In 2016, after leaving Wheaton College, Hawkins accepted a position as a visiting faculty fellow to ‘conduct research on the relationship between religions and race’ at the University of Virginia, Charlottesville VA (Fox News U.S. 2016).
Dr Albert Mohler Jr, President of the Southern Baptist Theological Seminary, Louisville KY, an evangelical scholar, has a very different view to that of
Professor Hawkins. Mohler states:
The Christian faith is essentially and irreducibly Trinitarian. The Bible reveals that the Father is God, the Son is God, and the Holy Spirit is God. Jesus is not merely a prophet; He is God in human flesh. This is precisely what Islam rejects. If Allah has no Son, he is not the Father.
This is the most significant theological obstacle in the way of the Christian use of Allah as a name for God. Jesus taught his disciples to pray to “our Father, who is in heaven” [Matthew 6:9] — thus disallowing any confusion concerning God’s name. The most important names for God for Christians are “Father,” “Son,” and “Holy Spirit.” In the four New Testament gospels, Jesus uses the word “Father” more than sixty times. No Muslim would refer to Allah in this same way. This is not what will come to mind when a Muslim hears a Christian pray to Allah . . . .
Jesus commanded his disciples to baptize believers “in the name of the Father and of the Son and of the Holy Spirit” [Matthew 28:19]. When this command is taken seriously and obeyed, the whole issue is greatly clarified — a Christian cannot baptize in the name of Allah.
If Allah has no son, Allah is not the father of our Lord Jesus Christ. Even if the case is made that Allah could be used in a generic sense to refer to God ( and I am not persuaded that it can), the word cannot be used to mean the Father in a Trinitarian affirmation. This is not mere “discussion and bickering.” This is where the Gospel stands or falls (Mohler Jr 2007).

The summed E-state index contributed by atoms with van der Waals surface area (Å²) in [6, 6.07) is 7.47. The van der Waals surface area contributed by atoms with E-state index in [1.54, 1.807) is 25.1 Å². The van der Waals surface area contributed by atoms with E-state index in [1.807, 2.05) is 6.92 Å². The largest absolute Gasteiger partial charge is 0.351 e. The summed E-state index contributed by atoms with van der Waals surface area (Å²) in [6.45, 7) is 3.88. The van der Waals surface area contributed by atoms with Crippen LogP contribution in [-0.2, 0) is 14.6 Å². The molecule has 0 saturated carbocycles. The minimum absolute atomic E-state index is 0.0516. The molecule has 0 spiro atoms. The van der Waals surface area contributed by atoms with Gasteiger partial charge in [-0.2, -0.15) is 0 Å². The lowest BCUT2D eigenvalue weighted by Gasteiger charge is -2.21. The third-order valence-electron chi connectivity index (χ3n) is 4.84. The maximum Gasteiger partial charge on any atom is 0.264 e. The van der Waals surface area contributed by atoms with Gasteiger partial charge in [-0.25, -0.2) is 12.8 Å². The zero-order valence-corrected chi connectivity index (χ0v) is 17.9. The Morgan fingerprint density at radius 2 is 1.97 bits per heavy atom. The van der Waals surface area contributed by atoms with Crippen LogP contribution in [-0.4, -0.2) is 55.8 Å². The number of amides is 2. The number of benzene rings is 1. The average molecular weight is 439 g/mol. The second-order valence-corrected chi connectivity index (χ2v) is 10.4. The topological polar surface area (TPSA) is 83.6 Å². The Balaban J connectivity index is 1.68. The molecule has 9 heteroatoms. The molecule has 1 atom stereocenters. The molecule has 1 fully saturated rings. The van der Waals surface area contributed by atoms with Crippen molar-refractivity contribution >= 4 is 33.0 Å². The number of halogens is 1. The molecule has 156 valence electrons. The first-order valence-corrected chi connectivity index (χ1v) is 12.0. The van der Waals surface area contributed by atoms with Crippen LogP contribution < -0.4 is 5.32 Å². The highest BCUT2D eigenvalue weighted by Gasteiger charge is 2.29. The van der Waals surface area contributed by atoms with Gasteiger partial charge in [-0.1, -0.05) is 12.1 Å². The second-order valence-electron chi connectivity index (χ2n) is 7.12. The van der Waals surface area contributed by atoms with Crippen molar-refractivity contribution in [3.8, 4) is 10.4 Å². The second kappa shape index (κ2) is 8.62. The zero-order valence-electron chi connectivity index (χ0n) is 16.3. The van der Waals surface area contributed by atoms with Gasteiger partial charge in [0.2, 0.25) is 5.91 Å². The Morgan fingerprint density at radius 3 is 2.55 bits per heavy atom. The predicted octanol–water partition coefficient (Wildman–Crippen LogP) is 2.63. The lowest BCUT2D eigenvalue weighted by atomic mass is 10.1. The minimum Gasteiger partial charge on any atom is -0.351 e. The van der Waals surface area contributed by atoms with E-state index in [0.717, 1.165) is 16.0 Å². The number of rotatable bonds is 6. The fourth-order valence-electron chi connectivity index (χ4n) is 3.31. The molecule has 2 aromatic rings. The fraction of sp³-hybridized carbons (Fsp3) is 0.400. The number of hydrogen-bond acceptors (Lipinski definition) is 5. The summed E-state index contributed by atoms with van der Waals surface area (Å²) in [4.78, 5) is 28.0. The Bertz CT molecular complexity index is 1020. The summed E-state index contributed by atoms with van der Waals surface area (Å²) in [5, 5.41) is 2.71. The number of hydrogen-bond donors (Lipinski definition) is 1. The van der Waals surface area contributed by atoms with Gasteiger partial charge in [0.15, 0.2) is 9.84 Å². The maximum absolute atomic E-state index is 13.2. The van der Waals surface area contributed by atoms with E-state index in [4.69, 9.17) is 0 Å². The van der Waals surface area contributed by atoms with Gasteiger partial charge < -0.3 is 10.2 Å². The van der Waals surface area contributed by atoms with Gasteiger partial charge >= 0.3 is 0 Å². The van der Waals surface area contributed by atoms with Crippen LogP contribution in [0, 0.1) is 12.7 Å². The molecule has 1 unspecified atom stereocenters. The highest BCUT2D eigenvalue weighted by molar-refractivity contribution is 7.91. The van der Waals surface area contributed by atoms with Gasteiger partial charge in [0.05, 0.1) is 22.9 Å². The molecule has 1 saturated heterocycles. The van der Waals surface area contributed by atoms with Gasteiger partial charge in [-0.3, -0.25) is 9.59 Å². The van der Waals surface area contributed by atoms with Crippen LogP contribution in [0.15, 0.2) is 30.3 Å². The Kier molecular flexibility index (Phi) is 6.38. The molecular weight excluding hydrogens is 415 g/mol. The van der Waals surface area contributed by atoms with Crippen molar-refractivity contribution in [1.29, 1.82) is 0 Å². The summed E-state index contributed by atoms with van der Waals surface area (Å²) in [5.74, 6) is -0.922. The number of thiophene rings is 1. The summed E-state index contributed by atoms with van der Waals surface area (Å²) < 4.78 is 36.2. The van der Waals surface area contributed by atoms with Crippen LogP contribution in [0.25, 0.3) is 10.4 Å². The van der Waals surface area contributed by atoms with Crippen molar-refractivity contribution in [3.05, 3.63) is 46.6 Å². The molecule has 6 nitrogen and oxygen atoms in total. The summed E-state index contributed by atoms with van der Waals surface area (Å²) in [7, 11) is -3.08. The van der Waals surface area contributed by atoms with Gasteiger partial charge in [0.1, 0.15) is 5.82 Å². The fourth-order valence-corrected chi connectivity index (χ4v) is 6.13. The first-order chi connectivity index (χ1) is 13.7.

1.2.1 Comparison of attributes: Jehovah God’s attributes
How do the above attributes of Allah compare with the attributes of the Judeo-Christian Almighty God revealed in the Bible?
I follow the order of the ’13 Perfect Attributes of Allah’ above in describing some of the Lord God’s attributes. 
a. Existence: God is self-existent, meaning He ‘has the ground of His
existence in Himself’. Thomas Aquinas said He is ‘the first cause, Himself uncaused’. His self-existence is affirmed in, ‘I am that I am’ (Ex 3:14) and in the name, ‘Jehovah’ (Ex 6:3) [p. 122].
b. Oneness: By the unity or oneness of God, I mean ‘there is but one
God and that the divine nature is undivided and indivisible’ (Deut 4:35, 39; Mk 12:29-32). However, in contradistinction with Islam, The oneness of God is a unity in Trinity. That is, ‘by the Trinity we mean there are three eternal distinctions in the one divine essence, known respectively as Father, Son, and Holy Spirit’ (p. 135).
c. Eternity: ‘By the eternity of God, we mean His infinity in relation to
time; we mean that He is without beginning or end; that He is free from all succession of time; and that He is the cause of time…. Eternity for God is one Now’ (p. 122). This is taught in passages such as Gen 21:33; Ps 90:2; 102:27; and 1 Tim 6:16.
d. Everlastingness: ‘Both “eternal” and “everlasting” are translations of the same Greek word, aionios, so whatever their definition in English, their definition in Greek is the same’ (Johnson n. d.). See Ps 90:2. So, in Scripture everlasting = eternal.
e. Non-neediness of others: This is covered under God’s self-existence,
meaning He ‘does not need us or the rest of creation for anything, yet we and the rest of creation glorify him and bring him joy’ (Grudem 1999:71). Known as God’s aseity (ie. from himself),it is taught in Acts 17:24-25; Job 41:11; Ps 50:10-12).